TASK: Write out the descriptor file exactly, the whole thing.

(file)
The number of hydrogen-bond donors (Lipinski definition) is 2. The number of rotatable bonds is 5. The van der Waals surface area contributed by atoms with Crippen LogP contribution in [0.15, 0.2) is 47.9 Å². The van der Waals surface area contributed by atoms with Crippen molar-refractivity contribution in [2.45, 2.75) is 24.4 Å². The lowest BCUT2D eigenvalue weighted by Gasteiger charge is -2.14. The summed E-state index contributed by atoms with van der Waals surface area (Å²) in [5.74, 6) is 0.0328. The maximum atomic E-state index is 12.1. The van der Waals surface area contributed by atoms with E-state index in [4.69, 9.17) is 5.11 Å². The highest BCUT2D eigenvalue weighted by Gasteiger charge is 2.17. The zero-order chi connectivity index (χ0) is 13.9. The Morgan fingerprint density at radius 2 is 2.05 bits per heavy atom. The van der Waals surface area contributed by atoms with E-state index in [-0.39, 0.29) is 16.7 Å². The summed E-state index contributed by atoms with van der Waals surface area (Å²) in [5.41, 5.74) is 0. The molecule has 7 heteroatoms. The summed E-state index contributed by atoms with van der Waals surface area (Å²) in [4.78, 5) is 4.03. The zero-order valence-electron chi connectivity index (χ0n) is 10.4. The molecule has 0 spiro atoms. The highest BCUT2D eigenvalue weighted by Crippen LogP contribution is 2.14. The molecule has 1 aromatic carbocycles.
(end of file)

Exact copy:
The number of hydrogen-bond donors (Lipinski definition) is 2. The number of rotatable bonds is 5. The van der Waals surface area contributed by atoms with Crippen LogP contribution in [0.15, 0.2) is 47.9 Å². The van der Waals surface area contributed by atoms with Crippen molar-refractivity contribution in [2.45, 2.75) is 24.4 Å². The lowest BCUT2D eigenvalue weighted by Gasteiger charge is -2.14. The summed E-state index contributed by atoms with van der Waals surface area (Å²) in [5.74, 6) is 0.0328. The maximum atomic E-state index is 12.1. The van der Waals surface area contributed by atoms with E-state index in [4.69, 9.17) is 5.11 Å². The highest BCUT2D eigenvalue weighted by Gasteiger charge is 2.17. The zero-order chi connectivity index (χ0) is 13.9. The Morgan fingerprint density at radius 2 is 2.05 bits per heavy atom. The van der Waals surface area contributed by atoms with E-state index in [-0.39, 0.29) is 16.7 Å². The summed E-state index contributed by atoms with van der Waals surface area (Å²) in [5.41, 5.74) is 0. The molecule has 7 heteroatoms. The summed E-state index contributed by atoms with van der Waals surface area (Å²) in [4.78, 5) is 4.03. The zero-order valence-electron chi connectivity index (χ0n) is 10.4. The molecule has 0 spiro atoms. The highest BCUT2D eigenvalue weighted by Crippen LogP contribution is 2.14. The molecule has 1 aromatic carbocycles.